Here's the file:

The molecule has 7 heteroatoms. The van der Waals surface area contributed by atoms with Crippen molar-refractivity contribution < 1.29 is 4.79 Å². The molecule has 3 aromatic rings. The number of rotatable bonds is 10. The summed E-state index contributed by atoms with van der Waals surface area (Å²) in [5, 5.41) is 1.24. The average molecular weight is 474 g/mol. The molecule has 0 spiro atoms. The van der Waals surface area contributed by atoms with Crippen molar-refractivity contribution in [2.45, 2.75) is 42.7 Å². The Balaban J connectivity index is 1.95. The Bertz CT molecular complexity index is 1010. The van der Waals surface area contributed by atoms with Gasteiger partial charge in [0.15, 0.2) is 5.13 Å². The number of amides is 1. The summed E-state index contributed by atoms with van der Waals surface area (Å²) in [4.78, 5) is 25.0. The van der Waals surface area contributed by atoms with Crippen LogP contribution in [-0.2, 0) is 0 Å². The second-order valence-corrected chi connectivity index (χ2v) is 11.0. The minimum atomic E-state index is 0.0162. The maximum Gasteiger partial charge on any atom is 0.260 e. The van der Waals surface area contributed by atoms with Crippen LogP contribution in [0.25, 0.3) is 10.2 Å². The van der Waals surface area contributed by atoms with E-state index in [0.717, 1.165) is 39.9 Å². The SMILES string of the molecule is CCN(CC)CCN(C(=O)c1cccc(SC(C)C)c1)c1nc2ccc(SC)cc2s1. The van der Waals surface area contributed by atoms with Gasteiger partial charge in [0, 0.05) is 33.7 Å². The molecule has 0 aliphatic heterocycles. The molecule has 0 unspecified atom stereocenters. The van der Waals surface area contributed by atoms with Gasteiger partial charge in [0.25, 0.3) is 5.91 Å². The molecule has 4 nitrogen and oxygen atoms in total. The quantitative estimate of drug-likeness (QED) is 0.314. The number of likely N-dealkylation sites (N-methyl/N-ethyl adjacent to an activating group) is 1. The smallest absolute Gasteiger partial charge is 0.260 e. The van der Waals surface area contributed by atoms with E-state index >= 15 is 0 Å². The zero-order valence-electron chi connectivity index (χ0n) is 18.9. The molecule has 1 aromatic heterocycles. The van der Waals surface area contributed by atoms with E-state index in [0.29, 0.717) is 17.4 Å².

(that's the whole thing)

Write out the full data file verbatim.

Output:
The molecule has 7 heteroatoms. The van der Waals surface area contributed by atoms with Crippen molar-refractivity contribution < 1.29 is 4.79 Å². The molecule has 3 aromatic rings. The number of rotatable bonds is 10. The summed E-state index contributed by atoms with van der Waals surface area (Å²) in [5, 5.41) is 1.24. The average molecular weight is 474 g/mol. The molecule has 0 spiro atoms. The van der Waals surface area contributed by atoms with Crippen molar-refractivity contribution in [2.45, 2.75) is 42.7 Å². The Balaban J connectivity index is 1.95. The Bertz CT molecular complexity index is 1010. The van der Waals surface area contributed by atoms with Gasteiger partial charge in [0.15, 0.2) is 5.13 Å². The number of amides is 1. The summed E-state index contributed by atoms with van der Waals surface area (Å²) in [4.78, 5) is 25.0. The van der Waals surface area contributed by atoms with Crippen LogP contribution in [-0.2, 0) is 0 Å². The second-order valence-corrected chi connectivity index (χ2v) is 11.0. The minimum atomic E-state index is 0.0162. The maximum Gasteiger partial charge on any atom is 0.260 e. The van der Waals surface area contributed by atoms with Crippen LogP contribution in [0.25, 0.3) is 10.2 Å². The van der Waals surface area contributed by atoms with E-state index in [0.717, 1.165) is 39.9 Å². The SMILES string of the molecule is CCN(CC)CCN(C(=O)c1cccc(SC(C)C)c1)c1nc2ccc(SC)cc2s1. The van der Waals surface area contributed by atoms with Gasteiger partial charge in [0, 0.05) is 33.7 Å². The molecule has 0 aliphatic heterocycles. The molecule has 0 unspecified atom stereocenters. The van der Waals surface area contributed by atoms with Gasteiger partial charge in [0.25, 0.3) is 5.91 Å². The molecule has 4 nitrogen and oxygen atoms in total. The quantitative estimate of drug-likeness (QED) is 0.314. The number of likely N-dealkylation sites (N-methyl/N-ethyl adjacent to an activating group) is 1. The smallest absolute Gasteiger partial charge is 0.260 e. The van der Waals surface area contributed by atoms with E-state index >= 15 is 0 Å². The zero-order valence-electron chi connectivity index (χ0n) is 18.9. The molecule has 1 aromatic heterocycles. The van der Waals surface area contributed by atoms with E-state index in [0.29, 0.717) is 17.4 Å².